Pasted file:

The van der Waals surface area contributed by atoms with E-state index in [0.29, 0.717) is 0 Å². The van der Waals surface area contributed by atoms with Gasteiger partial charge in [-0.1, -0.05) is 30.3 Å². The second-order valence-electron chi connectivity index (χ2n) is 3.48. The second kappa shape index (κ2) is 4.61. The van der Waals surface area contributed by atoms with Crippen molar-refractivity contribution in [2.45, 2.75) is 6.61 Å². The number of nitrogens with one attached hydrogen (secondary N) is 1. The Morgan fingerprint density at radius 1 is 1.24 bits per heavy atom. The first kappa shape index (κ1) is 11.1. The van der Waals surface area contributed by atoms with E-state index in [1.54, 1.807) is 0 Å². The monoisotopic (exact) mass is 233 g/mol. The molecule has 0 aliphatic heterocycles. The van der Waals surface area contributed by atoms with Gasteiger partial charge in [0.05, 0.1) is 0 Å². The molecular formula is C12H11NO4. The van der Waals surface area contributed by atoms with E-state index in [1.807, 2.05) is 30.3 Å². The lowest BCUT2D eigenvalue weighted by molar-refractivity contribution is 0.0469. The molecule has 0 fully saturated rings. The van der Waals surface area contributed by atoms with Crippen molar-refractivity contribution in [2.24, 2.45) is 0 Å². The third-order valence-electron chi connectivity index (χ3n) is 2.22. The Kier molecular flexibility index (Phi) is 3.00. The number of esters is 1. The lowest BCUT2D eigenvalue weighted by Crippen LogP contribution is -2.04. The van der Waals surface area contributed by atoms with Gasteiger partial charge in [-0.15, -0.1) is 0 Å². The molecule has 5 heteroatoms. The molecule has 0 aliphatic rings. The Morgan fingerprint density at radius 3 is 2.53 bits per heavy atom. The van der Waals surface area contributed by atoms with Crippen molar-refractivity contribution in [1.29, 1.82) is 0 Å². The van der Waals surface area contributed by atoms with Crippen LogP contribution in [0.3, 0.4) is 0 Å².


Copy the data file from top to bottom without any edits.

The van der Waals surface area contributed by atoms with E-state index in [0.29, 0.717) is 0 Å². The van der Waals surface area contributed by atoms with Gasteiger partial charge in [-0.1, -0.05) is 30.3 Å². The second-order valence-electron chi connectivity index (χ2n) is 3.48. The second kappa shape index (κ2) is 4.61. The van der Waals surface area contributed by atoms with Crippen molar-refractivity contribution in [2.45, 2.75) is 6.61 Å². The number of nitrogens with one attached hydrogen (secondary N) is 1. The Morgan fingerprint density at radius 1 is 1.24 bits per heavy atom. The first kappa shape index (κ1) is 11.1. The van der Waals surface area contributed by atoms with E-state index in [1.54, 1.807) is 0 Å². The monoisotopic (exact) mass is 233 g/mol. The molecule has 0 aliphatic heterocycles. The van der Waals surface area contributed by atoms with Gasteiger partial charge in [0.05, 0.1) is 0 Å². The molecular formula is C12H11NO4. The van der Waals surface area contributed by atoms with E-state index in [1.807, 2.05) is 30.3 Å². The lowest BCUT2D eigenvalue weighted by molar-refractivity contribution is 0.0469. The molecule has 0 fully saturated rings. The van der Waals surface area contributed by atoms with Crippen molar-refractivity contribution in [2.24, 2.45) is 0 Å². The third-order valence-electron chi connectivity index (χ3n) is 2.22. The Kier molecular flexibility index (Phi) is 3.00. The number of esters is 1. The lowest BCUT2D eigenvalue weighted by Crippen LogP contribution is -2.04. The van der Waals surface area contributed by atoms with Gasteiger partial charge in [-0.15, -0.1) is 0 Å². The molecule has 5 heteroatoms. The molecule has 0 aliphatic rings. The Morgan fingerprint density at radius 3 is 2.53 bits per heavy atom. The van der Waals surface area contributed by atoms with Crippen molar-refractivity contribution in [1.29, 1.82) is 0 Å². The van der Waals surface area contributed by atoms with Crippen LogP contribution in [0.3, 0.4) is 0 Å².